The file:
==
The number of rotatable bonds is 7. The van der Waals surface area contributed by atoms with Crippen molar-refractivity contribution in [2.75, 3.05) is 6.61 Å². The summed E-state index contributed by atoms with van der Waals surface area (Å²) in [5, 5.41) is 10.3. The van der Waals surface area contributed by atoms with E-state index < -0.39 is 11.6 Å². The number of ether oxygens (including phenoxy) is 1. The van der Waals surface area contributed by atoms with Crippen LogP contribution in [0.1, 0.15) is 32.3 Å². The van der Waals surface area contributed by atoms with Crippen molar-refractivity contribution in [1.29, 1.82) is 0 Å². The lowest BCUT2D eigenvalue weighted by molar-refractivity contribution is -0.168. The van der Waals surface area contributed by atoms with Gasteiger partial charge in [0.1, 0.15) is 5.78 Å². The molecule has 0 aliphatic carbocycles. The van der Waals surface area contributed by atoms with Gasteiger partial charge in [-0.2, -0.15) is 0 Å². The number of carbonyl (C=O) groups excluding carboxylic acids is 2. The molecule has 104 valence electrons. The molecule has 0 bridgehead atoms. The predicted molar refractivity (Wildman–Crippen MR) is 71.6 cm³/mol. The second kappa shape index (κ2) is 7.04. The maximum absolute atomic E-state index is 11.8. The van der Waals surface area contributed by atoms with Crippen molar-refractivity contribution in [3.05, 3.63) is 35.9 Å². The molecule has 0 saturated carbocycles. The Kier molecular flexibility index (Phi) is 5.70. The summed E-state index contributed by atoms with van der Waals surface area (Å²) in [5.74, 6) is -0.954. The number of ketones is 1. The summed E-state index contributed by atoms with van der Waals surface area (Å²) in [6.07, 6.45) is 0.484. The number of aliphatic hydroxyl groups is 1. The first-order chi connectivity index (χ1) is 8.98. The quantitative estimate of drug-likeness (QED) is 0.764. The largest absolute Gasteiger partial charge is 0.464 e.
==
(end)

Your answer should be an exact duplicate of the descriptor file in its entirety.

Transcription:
The number of rotatable bonds is 7. The van der Waals surface area contributed by atoms with Crippen molar-refractivity contribution in [2.75, 3.05) is 6.61 Å². The summed E-state index contributed by atoms with van der Waals surface area (Å²) in [5, 5.41) is 10.3. The van der Waals surface area contributed by atoms with E-state index < -0.39 is 11.6 Å². The number of ether oxygens (including phenoxy) is 1. The van der Waals surface area contributed by atoms with Crippen LogP contribution in [0.1, 0.15) is 32.3 Å². The van der Waals surface area contributed by atoms with Crippen molar-refractivity contribution in [1.29, 1.82) is 0 Å². The lowest BCUT2D eigenvalue weighted by molar-refractivity contribution is -0.168. The van der Waals surface area contributed by atoms with Gasteiger partial charge in [0.1, 0.15) is 5.78 Å². The molecule has 0 aliphatic carbocycles. The van der Waals surface area contributed by atoms with Gasteiger partial charge in [-0.2, -0.15) is 0 Å². The number of carbonyl (C=O) groups excluding carboxylic acids is 2. The molecule has 104 valence electrons. The molecule has 0 bridgehead atoms. The predicted molar refractivity (Wildman–Crippen MR) is 71.6 cm³/mol. The second kappa shape index (κ2) is 7.04. The maximum absolute atomic E-state index is 11.8. The van der Waals surface area contributed by atoms with Crippen molar-refractivity contribution in [3.05, 3.63) is 35.9 Å². The molecule has 0 saturated carbocycles. The Kier molecular flexibility index (Phi) is 5.70. The summed E-state index contributed by atoms with van der Waals surface area (Å²) in [5.74, 6) is -0.954. The number of ketones is 1. The summed E-state index contributed by atoms with van der Waals surface area (Å²) in [6.07, 6.45) is 0.484. The number of aliphatic hydroxyl groups is 1. The first-order chi connectivity index (χ1) is 8.98. The quantitative estimate of drug-likeness (QED) is 0.764. The largest absolute Gasteiger partial charge is 0.464 e.